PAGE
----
RSS is really quite useful and easy, though it’s stuck with an old-school techie name and a standard icon that doesn’t convey its value very well. RSS stands for Really Simple Syndication. I’d rather call it “Free Home Delivery” because that’s really what it’s like.
RSS is what allows you to “subscribe” to your favorite blogs. It’s a standard that makes this process work across a variety of platforms – just about every website technology supports it, and most browsers (and a variety of software packages) can be used to receive these subscriptions.
Typically, you’ll see bloggers promote a subscription link and/or icon somewhere on their site:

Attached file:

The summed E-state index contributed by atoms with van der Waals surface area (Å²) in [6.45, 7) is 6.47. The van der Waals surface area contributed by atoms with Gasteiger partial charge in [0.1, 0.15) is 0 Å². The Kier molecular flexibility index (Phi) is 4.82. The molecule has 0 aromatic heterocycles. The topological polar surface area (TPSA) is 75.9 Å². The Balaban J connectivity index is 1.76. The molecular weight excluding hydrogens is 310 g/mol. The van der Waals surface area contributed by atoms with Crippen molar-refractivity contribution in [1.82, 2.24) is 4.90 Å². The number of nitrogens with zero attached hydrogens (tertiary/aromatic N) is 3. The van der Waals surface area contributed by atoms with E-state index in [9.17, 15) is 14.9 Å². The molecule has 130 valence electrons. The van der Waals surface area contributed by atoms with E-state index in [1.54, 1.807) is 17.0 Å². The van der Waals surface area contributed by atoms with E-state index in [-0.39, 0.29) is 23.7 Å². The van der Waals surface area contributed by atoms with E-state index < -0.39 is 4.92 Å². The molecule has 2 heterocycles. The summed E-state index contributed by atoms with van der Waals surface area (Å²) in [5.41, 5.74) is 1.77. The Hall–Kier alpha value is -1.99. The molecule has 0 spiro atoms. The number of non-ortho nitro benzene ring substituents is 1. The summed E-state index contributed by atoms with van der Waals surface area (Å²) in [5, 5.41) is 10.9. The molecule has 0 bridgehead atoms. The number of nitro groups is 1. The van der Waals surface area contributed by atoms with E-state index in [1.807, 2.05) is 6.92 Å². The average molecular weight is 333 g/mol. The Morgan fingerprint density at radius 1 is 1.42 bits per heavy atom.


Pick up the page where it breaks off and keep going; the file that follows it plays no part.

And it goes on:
If you have a Google Account (it’s free and there are a bunch of other reasons to get one, so now is a good time to sign up with Google if you haven’t already), you can subscribe to this RSS “feed” and have it show up on your Google homepage or in the Google Reader service.
I use the Google Reader service as it’s easy to use, and accessible from anywhere. You may prefer to have software installed on your computer to receive your RSS feeds.
Most RSS readers allow you to organize your various feeds into folders, which can help keep things organized as you accumulate a lot of feeds (and you probably will).
Now, rather than browse around to the various blogs you’d like to keep up with, you can simply open your RSS feed reader and get all the latest updates easily and automatically.
Photo credit: ralphhogaboom